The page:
The blog of the Urban Institute
April 14, 2021

How Can City and State Leaders Facilitate Inclusive Recovery after the Pandemic?

The economic, social, and health effects of COVID-19 are profound and far-reaching. For individuals and societies, this crisis has been called a defining moment, a turning point, and a once-in-a-generation challenge. For policymakers and the communities they serve, it has been an unprecedented trial; on top of the public health impact, COVID-19 has brought significant economic disruption, which has worsened inequality and created uncertainty for state and local government budgets.

As communities continue to struggle with COVID-19 and vaccine rollouts, leaders cannot lose sight planning for a long-term, equitable recovery. Focusing on an inclusive recovery will be critical to ensuring we don’t exacerbate the disparities already afflicting our country.

But what is an inclusive recovery? And how can public leaders push their policies to be more inclusive as we look toward a postpandemic future?

What is an inclusive recovery?

An inclusive recovery occurs when a city overcomes economic distress in a way that enables all residents—especially historically excluded populations—to benefit from and contribute to economic prosperity. Inclusive recovery doesn’t just happen—it requires deliberate policy actions that promote racial and economic inclusion across a range of issues.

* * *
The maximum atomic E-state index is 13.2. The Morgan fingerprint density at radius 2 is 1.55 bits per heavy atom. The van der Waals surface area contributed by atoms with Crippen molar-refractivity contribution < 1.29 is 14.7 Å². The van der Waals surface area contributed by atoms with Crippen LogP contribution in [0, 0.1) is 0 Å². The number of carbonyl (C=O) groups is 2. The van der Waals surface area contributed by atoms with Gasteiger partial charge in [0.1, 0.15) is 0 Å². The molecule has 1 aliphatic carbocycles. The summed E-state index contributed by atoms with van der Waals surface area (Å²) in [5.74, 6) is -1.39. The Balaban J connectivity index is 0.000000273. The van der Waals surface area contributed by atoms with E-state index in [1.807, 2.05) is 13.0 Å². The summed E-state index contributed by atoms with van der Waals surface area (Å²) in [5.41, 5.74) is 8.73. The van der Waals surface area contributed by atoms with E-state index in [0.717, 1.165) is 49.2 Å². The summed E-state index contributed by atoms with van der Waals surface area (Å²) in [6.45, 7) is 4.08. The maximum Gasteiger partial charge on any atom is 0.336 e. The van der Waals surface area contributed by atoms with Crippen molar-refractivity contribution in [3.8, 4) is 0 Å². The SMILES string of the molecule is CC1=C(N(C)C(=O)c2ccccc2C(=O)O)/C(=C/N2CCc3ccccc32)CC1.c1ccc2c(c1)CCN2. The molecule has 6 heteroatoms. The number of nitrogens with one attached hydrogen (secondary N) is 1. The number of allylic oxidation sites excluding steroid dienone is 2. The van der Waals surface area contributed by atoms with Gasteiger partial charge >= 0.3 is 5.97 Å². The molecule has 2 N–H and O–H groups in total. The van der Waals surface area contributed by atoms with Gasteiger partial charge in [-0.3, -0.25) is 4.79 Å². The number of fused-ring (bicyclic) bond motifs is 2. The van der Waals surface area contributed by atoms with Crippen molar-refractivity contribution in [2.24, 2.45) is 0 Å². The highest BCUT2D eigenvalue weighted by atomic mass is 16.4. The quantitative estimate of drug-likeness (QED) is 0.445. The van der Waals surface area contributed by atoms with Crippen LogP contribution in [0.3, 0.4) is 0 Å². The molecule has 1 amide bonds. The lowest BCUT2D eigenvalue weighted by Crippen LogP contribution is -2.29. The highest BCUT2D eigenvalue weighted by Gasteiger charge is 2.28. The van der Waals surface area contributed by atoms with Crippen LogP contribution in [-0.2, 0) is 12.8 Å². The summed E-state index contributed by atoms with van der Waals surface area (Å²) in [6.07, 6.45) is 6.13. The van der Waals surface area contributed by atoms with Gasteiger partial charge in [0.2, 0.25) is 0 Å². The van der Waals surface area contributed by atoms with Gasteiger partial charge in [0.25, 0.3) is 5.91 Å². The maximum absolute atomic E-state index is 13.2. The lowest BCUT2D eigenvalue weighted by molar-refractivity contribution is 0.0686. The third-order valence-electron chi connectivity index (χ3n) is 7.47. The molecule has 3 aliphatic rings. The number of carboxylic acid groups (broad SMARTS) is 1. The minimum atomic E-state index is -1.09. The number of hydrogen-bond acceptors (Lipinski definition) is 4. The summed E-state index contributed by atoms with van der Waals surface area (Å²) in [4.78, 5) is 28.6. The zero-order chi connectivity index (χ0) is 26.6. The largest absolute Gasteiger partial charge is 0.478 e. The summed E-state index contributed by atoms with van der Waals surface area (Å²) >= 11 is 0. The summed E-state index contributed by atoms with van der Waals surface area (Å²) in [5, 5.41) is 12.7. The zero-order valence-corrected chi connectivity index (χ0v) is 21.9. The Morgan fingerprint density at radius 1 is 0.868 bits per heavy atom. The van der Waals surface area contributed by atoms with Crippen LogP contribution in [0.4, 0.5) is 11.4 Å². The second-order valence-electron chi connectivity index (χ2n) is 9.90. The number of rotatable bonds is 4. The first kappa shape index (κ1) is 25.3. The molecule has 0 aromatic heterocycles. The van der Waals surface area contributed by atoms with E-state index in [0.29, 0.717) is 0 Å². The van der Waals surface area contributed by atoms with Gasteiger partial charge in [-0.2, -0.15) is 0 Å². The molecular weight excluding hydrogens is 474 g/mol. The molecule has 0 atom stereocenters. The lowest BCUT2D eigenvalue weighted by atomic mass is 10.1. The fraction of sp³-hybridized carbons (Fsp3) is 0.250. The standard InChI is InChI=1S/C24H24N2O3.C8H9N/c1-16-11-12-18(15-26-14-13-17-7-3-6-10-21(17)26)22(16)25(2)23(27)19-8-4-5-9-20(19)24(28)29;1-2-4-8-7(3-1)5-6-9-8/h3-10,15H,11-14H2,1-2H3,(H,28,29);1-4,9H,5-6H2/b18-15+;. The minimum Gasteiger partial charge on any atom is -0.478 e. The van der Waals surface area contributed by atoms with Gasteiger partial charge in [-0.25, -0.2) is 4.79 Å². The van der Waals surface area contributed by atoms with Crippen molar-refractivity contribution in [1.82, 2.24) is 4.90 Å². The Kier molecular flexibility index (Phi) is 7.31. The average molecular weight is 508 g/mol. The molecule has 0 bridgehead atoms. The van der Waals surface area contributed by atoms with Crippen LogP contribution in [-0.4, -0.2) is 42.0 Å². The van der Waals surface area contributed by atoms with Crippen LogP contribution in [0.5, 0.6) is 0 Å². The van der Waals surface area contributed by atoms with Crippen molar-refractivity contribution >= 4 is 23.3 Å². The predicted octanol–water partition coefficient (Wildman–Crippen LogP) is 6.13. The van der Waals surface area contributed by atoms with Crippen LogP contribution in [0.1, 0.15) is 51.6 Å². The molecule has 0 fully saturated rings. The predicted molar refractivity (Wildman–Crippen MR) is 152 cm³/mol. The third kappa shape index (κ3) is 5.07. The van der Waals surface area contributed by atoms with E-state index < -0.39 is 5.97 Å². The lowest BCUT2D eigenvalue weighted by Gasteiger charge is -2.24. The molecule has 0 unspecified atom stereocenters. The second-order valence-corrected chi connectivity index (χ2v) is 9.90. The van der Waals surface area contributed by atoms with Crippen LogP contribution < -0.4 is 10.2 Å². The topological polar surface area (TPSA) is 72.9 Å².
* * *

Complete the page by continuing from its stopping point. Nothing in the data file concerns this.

To realize an inclusive recovery from COVID-19, policies and programs must address underlying health and economic disparities and inequities that the pandemic has exacerbated. For instance, COVID-19 reminded us that civic infrastructure, like green space, can promote mental and physical health, but not everyone has access to quality parks. And COVID-19 has elevated the urgency of closing the digital divide in broadband access to ensure public participation in government decisionmaking, prevent further divergence in educational outcomes, and enable labor access to quality jobs.

Federal, state, and local policymakers all have a role